A Bag of Apples

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apple red mfMy Reader, when you look at the two pictures shown above that depict “apples in a bag,” which is most appealing to you?  I enjoy the crunch and juiciness of a fresh apple.  It is an easy snack to grab that requires no preparation other than making sure the fruit has been washed.  Many days a fresh apple is part of my lunch and I buy many bags of apples during the year.  However, my friend Marcia posted on Facebook a recipe for apples in a bag that is also very yummy. (Check out the website for Afton Apple Orchard where you will find the recipe and image that I am including in my blog today. September 11, 2013 date for recipe)  These apples in a bag take a few minutes to make but are worth the time for a special treat.  A few extra ingredients and a little heat can alter the texture and taste of the apples.  Personally, I like a bag of apples either way.

apple red mfWhether fresh or cooked, apples can satisfy my hunger when my stomach is rumbling for some food.  When I become aware of a spiritual hunger within my soul, scripture can offer me another kind of apple. Deuteronomy 32:10 states, “He kept him (or her) as the apple of His eye.”  When doing a little research, I found that “apple” refers to the pupil of the eye where the center of vision originates.    This provides me with some food for thought when I realize that I am an apple in God’s sight.  Is my life like an apple in God’s big bag?  That is an interesting image to think about – and blog about!

apple red mfIf God has picked me to be in His bag of apples, I want to be a fresh and crisp apple for Him.  I do not want to be spoiled or tasteless. I do not want to be the rotten apple of the bag!  In order to be an appealing apple, I need to be refreshed in God’s Word.  I must allow God’s hand to touch my life is ways that will keep me to be the best apple for Him.  Just like sugar and spice being added in the apple recipe and then heat being utilized in the microwave, there will be times when the Lord makes additions to my life.  Some experiences may seem like sugar and spice while other times He may turn up the heat in my life in ways that may seem unpleasant for the moment but ultimately will be for my good.  Honey is often referred to as a sweetener in the Bible.  Psalm 119:103 says, “How sweet are Your words to my taste! Yes, sweeter than honey to my mouth!” Proverbs 16:24 explains, “Pleasant words are a honeycomb, Sweet to the soul and healing to the bones.”  In Exodus 30:23, cinnamon is mentioned as one of the spices found in anointing oil.  Cinnamon is also mentioned as a precious and costly spice in such scriptures as Song of Solomon 4:14, Proverbs 7:17, and Revelation 18:13.  Regarding heat, the story of Shadrach, Meshach and Abednego in the fiery furnace comes to my mind.  Daniel 3 records how God was not only with these men in the fire but He also brought them out of the furnace without any smell of smoke on them.  Luke 3:16 is a New Testament reference to fire when John the Baptist explains that one (Jesus) was yet to come who would baptize with the fire of the Holy Spirit.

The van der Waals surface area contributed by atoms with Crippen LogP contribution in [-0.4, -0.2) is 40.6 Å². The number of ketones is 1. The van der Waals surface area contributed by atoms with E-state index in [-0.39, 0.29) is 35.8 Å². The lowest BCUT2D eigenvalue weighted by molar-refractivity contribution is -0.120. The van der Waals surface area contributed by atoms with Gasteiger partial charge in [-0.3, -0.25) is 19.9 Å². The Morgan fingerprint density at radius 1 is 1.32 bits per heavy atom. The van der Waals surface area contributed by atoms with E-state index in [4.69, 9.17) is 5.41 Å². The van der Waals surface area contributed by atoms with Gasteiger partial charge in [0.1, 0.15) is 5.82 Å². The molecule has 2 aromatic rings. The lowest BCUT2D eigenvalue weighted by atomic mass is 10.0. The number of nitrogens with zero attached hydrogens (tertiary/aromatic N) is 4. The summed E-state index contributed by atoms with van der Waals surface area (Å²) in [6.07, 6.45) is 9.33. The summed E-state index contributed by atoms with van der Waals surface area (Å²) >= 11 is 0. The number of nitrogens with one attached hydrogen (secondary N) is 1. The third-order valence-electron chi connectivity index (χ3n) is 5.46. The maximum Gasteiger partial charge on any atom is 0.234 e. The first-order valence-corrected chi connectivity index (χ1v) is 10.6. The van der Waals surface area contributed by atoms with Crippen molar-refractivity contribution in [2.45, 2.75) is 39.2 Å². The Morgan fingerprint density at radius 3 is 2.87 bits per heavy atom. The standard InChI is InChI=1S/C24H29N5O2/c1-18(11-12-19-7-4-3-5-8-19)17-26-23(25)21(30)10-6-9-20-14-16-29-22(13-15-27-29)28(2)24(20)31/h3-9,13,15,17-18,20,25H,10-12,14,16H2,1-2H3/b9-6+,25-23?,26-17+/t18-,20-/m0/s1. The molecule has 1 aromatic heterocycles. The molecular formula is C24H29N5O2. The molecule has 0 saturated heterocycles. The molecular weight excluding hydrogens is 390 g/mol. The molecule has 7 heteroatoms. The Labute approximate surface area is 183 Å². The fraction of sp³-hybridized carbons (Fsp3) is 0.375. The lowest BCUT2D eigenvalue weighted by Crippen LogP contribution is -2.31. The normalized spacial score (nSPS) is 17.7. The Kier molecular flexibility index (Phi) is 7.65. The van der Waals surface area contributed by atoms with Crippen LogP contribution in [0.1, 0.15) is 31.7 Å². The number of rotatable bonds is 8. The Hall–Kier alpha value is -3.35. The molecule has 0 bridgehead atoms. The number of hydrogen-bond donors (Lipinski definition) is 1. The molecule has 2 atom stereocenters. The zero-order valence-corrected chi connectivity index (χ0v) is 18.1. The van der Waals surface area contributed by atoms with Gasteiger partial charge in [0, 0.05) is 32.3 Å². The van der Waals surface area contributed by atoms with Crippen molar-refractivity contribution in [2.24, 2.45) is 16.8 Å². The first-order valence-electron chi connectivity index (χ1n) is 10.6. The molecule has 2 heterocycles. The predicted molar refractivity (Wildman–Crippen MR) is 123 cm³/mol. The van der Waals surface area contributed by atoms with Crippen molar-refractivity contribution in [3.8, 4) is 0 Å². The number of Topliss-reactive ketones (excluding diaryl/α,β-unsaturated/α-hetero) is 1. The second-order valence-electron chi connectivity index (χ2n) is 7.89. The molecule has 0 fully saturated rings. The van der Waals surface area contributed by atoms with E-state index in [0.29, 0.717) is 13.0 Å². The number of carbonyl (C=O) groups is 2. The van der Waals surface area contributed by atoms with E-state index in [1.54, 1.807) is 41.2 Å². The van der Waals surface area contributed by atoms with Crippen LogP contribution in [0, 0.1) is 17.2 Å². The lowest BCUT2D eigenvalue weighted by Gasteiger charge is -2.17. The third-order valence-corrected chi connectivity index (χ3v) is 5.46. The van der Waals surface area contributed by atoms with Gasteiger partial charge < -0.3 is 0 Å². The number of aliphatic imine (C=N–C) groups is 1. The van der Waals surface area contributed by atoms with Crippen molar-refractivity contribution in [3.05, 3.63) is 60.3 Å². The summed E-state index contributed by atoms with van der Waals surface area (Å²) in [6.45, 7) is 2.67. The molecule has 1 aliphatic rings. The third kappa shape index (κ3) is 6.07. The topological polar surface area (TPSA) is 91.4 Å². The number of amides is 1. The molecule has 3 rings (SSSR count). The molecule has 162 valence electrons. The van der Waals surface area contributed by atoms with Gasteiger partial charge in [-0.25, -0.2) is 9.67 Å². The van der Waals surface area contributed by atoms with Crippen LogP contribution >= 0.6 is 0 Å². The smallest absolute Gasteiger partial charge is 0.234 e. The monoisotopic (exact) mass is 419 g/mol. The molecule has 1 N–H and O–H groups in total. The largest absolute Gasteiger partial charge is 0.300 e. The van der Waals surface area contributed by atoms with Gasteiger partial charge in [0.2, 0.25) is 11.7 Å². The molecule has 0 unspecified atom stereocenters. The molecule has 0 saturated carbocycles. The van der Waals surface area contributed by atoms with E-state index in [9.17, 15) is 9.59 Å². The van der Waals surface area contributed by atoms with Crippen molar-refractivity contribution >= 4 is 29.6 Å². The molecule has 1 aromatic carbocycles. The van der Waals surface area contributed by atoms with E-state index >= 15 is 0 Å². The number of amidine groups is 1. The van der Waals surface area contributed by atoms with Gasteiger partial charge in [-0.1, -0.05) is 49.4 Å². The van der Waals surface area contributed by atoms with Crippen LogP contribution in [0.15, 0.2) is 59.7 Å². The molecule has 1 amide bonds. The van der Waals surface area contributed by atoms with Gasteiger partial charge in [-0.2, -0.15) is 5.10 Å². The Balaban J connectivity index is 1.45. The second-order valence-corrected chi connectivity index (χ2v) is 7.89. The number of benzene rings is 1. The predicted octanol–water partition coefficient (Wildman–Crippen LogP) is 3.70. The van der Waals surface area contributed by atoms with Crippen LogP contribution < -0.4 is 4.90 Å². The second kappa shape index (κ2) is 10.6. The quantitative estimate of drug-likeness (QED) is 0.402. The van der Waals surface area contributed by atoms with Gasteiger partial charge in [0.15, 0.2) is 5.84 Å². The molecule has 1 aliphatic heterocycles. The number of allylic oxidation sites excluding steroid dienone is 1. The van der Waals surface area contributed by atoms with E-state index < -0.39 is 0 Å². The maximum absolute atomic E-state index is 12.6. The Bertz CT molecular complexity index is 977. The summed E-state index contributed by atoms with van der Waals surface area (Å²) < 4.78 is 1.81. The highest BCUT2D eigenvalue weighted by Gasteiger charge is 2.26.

apple red mfShiny fresh raw apples that have been polished are appealing to the sight and delicious to the taste, but there are times when I like apples that have been cooked and the flavor enhanced by additional ingredients. This is a good way for me to understand how God sees me.  I am good and acceptable in His sight just as I am, but He may choose to make some changes in my life through various circumstances because His plans include some further development and refinement of my character.  I want to be in God’s bag of apples prepared to serve Him in the ways He sees fit!

apple red mfMy Reader, because God perceives you as the apple of His eye, do you realize how important you are to Him?  Whether you identify with the fresh picked apples in the bag or with the sweetened apples that have been microwaved in a bag, both are good in the sight of the Lord. Enjoy your relationship with the Lord by being an apple of His in the bag of life!  I also encourage you to try the apple recipe listed below.

Joyfully,
Cheryl

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 Apples in a Bag
1 cut up apple
1/4 tsp. sugar
1 tsp. water
1/4 tsp. cinnamon
Mix and put in microwave safe bag and microwave for 2 min. Enjoy!
(I have heard it suggested that these apples can be added to hot oatmeal, served on ice cream or used as a dip with cinnamon pita chips as well as simply eaten as a special treat as prepared.)

 

Homeless and Bread and Fish

 

homelessbreadThe other evening while the wind was blowing and the snow was flying and the temperature was going below zero, I snuggled in a chair with a warm fleece blanket. I was cozy even though it was frigid outside. The winter of 2014 has been extremely harsh and I have often thought about and prayed for the homeless. Where would they find a warm place to sleep at night?  Would they have a hot meal to eat?  Did they have coats or gloves or boots to wear? I pray for these destitute people as a group rather than mentioning specific people by name. I wonder how God feels about my lumping all these homeless humans into one group. Maybe scripture can help me.